Yes, the Levante looks great, with those angular headlamps (which are of the LED variety and adaptive, too), broad hips and generally tasteful proportions, but its interior leaves much to be desired. The Trofeo model tested here features acres of lovely leather throughout the cabin, accentuated by bright red stitching. The headliner and roof pillars are also covered in rich Alcantara fabric, while the 12-way adjustable front chairs are decently comfortable and firm enough to be chiropractor-approved. The backseat is, surprisingly, plenty spacious for even lanky adults. My tester is also fitted with 3D carbon-fiber trim that is very cool and used tastefully throughout the interior. Rather than being treated to a glass-like finish, this carbon fiber has texture, a tactile feel where the material's weave is exposed, something that makes it feel super special.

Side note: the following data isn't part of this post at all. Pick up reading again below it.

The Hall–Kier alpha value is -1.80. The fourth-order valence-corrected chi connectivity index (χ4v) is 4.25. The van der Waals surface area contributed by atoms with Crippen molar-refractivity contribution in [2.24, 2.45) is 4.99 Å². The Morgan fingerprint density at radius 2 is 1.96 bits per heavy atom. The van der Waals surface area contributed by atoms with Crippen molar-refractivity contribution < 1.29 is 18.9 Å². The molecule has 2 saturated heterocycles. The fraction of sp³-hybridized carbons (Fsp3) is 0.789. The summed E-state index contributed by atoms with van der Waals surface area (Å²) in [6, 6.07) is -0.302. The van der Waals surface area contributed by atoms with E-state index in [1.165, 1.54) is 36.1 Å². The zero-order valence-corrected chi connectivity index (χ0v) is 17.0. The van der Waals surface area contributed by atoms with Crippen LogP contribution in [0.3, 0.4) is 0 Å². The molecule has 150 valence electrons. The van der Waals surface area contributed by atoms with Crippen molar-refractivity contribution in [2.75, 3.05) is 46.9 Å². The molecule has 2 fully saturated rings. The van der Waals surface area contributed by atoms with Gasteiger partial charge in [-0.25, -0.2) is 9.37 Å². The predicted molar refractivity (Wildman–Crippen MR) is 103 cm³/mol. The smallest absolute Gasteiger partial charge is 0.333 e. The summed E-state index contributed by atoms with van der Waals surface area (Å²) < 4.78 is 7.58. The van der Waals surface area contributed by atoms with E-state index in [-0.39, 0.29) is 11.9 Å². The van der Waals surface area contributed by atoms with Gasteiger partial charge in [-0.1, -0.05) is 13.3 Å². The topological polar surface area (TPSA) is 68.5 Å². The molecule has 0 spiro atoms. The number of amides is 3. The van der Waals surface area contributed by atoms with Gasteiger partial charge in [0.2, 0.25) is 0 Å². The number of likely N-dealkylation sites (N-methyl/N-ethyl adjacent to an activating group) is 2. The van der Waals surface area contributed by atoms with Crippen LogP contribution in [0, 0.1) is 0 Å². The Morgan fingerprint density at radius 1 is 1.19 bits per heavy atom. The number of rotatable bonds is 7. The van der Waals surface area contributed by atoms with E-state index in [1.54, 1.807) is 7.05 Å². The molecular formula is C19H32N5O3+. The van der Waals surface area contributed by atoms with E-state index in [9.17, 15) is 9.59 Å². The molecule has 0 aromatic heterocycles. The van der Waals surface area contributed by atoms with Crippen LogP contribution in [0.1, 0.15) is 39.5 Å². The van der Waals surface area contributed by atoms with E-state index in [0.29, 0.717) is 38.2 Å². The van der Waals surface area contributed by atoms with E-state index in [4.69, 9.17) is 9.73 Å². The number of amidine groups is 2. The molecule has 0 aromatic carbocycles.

Maserati nailed the basics with this interior, so what's the problem? Well, if you look a little closer, whiffs of cost cutting become apparent. The Levante carries a premium price tag (more on that in a bit) and yet its cabin is full of mass-market Fiat-Chrysler controls, from the window switches to the turn-signal stalk to the starter button. There's nothing inherently wrong with these components, they just belong in a Chrysler Pacifica, not a Maserati. Creaky climate controls and wobbly trim on the center console further cheapen the experience.